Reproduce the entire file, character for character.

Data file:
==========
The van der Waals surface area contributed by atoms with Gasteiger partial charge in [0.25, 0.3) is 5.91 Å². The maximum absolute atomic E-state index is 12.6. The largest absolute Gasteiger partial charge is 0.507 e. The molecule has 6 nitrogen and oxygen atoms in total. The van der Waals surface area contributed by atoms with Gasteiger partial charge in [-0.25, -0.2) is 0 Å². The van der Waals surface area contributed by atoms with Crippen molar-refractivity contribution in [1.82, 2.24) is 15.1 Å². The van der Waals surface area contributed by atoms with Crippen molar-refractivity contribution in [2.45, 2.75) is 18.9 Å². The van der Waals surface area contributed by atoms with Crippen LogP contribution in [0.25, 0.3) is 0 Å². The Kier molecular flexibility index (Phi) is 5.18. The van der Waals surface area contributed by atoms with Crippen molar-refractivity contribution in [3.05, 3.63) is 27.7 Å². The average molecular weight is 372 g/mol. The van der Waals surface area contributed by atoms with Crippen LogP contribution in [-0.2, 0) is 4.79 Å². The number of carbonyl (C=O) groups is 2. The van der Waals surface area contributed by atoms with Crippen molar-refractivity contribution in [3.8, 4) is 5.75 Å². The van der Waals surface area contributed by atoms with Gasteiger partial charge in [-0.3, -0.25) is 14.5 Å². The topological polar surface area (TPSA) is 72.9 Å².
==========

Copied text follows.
The van der Waals surface area contributed by atoms with Gasteiger partial charge in [0.25, 0.3) is 5.91 Å². The maximum absolute atomic E-state index is 12.6. The largest absolute Gasteiger partial charge is 0.507 e. The molecule has 6 nitrogen and oxygen atoms in total. The van der Waals surface area contributed by atoms with Gasteiger partial charge in [-0.25, -0.2) is 0 Å². The van der Waals surface area contributed by atoms with Crippen molar-refractivity contribution in [1.82, 2.24) is 15.1 Å². The van der Waals surface area contributed by atoms with Crippen molar-refractivity contribution in [2.45, 2.75) is 18.9 Å². The van der Waals surface area contributed by atoms with Crippen LogP contribution in [0.25, 0.3) is 0 Å². The Kier molecular flexibility index (Phi) is 5.18. The van der Waals surface area contributed by atoms with Crippen molar-refractivity contribution in [3.05, 3.63) is 27.7 Å². The average molecular weight is 372 g/mol. The van der Waals surface area contributed by atoms with Crippen LogP contribution in [-0.2, 0) is 4.79 Å². The number of carbonyl (C=O) groups is 2. The van der Waals surface area contributed by atoms with Crippen molar-refractivity contribution in [3.8, 4) is 5.75 Å². The van der Waals surface area contributed by atoms with Gasteiger partial charge in [-0.3, -0.25) is 14.5 Å². The topological polar surface area (TPSA) is 72.9 Å².